Modern Meanings of Festivals
Festivals are defined as certain days or periods of time set aside to commemorate, ritually celebrate or re-enact, or anticipate events or seasons (agricultural, religious, or socio-cultural) that give meaning to, and promote cohesiveness between, individuals and their community.
In Japan, because of rapid industrialization and urbanization in the late twentieth century, local communities rich in traditional culture have become homogenized. Material abundance has made life more comfortable, but the market economy has weakened the unique cultures of local communities and damaged the natural environment on which they have depended.
Most Japanese have not lost their love of festivals, however. Festivals are a unique occasion that reminds us of our local identity, which we tend to forget in our daily lives. In northeastern Japan, festivals also have served as occasions to reunite people for reconstruction after the devastation caused by the massive earthquake and tsunami in March 2011 and pay tribute to the victims.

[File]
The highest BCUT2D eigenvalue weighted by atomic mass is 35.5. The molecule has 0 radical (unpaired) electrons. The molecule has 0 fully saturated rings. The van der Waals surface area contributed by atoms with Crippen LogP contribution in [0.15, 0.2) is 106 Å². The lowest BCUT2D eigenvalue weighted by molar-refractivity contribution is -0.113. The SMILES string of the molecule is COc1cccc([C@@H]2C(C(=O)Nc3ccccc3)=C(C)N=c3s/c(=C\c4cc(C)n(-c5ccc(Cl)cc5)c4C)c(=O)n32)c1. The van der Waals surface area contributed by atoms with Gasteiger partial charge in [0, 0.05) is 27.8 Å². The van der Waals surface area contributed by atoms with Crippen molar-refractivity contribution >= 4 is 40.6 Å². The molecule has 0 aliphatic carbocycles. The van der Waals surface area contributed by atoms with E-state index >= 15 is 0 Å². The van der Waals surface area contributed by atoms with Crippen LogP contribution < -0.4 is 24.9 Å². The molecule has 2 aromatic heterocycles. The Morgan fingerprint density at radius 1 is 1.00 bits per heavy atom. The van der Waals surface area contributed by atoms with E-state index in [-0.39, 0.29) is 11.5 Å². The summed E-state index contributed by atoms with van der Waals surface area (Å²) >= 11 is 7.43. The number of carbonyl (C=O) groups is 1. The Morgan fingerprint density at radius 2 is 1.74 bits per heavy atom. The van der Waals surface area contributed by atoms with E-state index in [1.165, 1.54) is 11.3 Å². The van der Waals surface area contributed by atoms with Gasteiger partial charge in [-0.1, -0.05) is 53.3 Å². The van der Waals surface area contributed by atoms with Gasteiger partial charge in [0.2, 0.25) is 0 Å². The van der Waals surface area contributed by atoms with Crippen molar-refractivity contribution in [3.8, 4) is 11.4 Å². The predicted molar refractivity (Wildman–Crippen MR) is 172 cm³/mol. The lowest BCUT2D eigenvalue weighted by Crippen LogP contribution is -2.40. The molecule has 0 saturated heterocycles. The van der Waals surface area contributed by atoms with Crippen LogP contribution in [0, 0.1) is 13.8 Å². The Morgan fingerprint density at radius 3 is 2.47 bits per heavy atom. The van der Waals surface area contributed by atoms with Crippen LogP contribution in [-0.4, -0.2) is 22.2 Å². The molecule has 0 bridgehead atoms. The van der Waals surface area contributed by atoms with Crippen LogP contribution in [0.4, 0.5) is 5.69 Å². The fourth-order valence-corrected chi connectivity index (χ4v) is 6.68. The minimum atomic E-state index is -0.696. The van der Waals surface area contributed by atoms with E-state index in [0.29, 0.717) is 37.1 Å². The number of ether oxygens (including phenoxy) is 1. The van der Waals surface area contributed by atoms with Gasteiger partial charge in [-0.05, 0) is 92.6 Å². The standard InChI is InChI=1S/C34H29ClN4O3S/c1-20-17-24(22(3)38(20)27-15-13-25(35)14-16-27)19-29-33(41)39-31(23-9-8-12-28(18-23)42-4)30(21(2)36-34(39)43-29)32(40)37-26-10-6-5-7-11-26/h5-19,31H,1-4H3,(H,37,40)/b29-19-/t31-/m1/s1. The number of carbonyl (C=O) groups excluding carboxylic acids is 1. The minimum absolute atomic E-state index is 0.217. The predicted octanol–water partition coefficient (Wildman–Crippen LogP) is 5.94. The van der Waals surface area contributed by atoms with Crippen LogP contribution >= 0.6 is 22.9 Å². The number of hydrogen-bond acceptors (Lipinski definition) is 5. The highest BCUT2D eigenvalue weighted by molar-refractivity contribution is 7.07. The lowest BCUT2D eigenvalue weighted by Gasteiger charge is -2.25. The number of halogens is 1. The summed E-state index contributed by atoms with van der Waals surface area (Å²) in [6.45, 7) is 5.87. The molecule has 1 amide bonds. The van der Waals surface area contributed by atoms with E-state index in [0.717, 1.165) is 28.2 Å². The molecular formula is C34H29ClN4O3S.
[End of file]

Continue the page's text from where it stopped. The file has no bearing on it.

In other countries, too, we think that the role of festivals in preserving the local identity can be very important. Though many festivals have become tourist attractions, these events can still enhance the self-identification of local communities. Indeed, since many festivals have sacred origins, religion can be central to promoting the unifying role of festivals in contemporary society.
In our time, when in many countries traditional models of family and community life are breaking down and human relationships have weakened, we hope to shed light on festivals and their significance for society.